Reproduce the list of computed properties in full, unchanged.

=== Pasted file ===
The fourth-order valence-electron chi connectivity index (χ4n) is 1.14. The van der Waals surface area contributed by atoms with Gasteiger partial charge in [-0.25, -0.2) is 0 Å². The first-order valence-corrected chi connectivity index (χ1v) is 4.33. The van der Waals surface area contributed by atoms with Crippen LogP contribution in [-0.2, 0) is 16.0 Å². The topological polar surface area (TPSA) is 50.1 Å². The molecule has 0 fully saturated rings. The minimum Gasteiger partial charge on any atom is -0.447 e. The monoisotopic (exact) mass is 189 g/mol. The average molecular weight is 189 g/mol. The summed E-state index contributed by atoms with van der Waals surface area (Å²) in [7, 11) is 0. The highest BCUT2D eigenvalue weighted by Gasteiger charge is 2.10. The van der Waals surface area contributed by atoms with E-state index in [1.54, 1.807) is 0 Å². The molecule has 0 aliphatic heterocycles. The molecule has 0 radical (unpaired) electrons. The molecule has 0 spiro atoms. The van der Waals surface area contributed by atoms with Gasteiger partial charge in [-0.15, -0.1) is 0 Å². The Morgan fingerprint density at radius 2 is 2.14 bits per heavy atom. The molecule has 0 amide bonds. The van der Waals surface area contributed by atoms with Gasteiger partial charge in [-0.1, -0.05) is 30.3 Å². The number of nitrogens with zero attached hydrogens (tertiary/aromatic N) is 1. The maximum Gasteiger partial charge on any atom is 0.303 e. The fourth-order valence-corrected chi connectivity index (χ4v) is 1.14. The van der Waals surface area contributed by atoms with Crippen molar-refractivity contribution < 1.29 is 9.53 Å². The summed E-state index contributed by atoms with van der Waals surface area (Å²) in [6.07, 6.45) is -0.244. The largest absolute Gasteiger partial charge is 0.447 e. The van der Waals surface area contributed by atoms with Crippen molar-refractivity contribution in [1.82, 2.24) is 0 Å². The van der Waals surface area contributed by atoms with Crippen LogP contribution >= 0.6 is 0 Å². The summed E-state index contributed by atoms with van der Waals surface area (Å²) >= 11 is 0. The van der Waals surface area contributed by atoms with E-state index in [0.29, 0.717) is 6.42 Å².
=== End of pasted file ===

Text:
The fourth-order valence-electron chi connectivity index (χ4n) is 1.14. The van der Waals surface area contributed by atoms with Gasteiger partial charge in [-0.25, -0.2) is 0 Å². The first-order valence-corrected chi connectivity index (χ1v) is 4.33. The van der Waals surface area contributed by atoms with Crippen LogP contribution in [-0.2, 0) is 16.0 Å². The topological polar surface area (TPSA) is 50.1 Å². The molecule has 0 fully saturated rings. The minimum Gasteiger partial charge on any atom is -0.447 e. The monoisotopic (exact) mass is 189 g/mol. The average molecular weight is 189 g/mol. The summed E-state index contributed by atoms with van der Waals surface area (Å²) in [7, 11) is 0. The highest BCUT2D eigenvalue weighted by Gasteiger charge is 2.10. The van der Waals surface area contributed by atoms with E-state index in [1.54, 1.807) is 0 Å². The molecule has 0 aliphatic heterocycles. The molecule has 0 radical (unpaired) electrons. The molecule has 0 spiro atoms. The van der Waals surface area contributed by atoms with Gasteiger partial charge in [-0.15, -0.1) is 0 Å². The Morgan fingerprint density at radius 2 is 2.14 bits per heavy atom. The molecule has 0 amide bonds. The van der Waals surface area contributed by atoms with Gasteiger partial charge in [-0.1, -0.05) is 30.3 Å². The number of nitrogens with zero attached hydrogens (tertiary/aromatic N) is 1. The maximum Gasteiger partial charge on any atom is 0.303 e. The fourth-order valence-corrected chi connectivity index (χ4v) is 1.14. The van der Waals surface area contributed by atoms with Crippen molar-refractivity contribution < 1.29 is 9.53 Å². The summed E-state index contributed by atoms with van der Waals surface area (Å²) in [6.07, 6.45) is -0.244. The largest absolute Gasteiger partial charge is 0.447 e. The van der Waals surface area contributed by atoms with Crippen molar-refractivity contribution in [1.82, 2.24) is 0 Å². The van der Waals surface area contributed by atoms with Crippen LogP contribution >= 0.6 is 0 Å². The summed E-state index contributed by atoms with van der Waals surface area (Å²) >= 11 is 0. The van der Waals surface area contributed by atoms with E-state index in [0.29, 0.717) is 6.42 Å².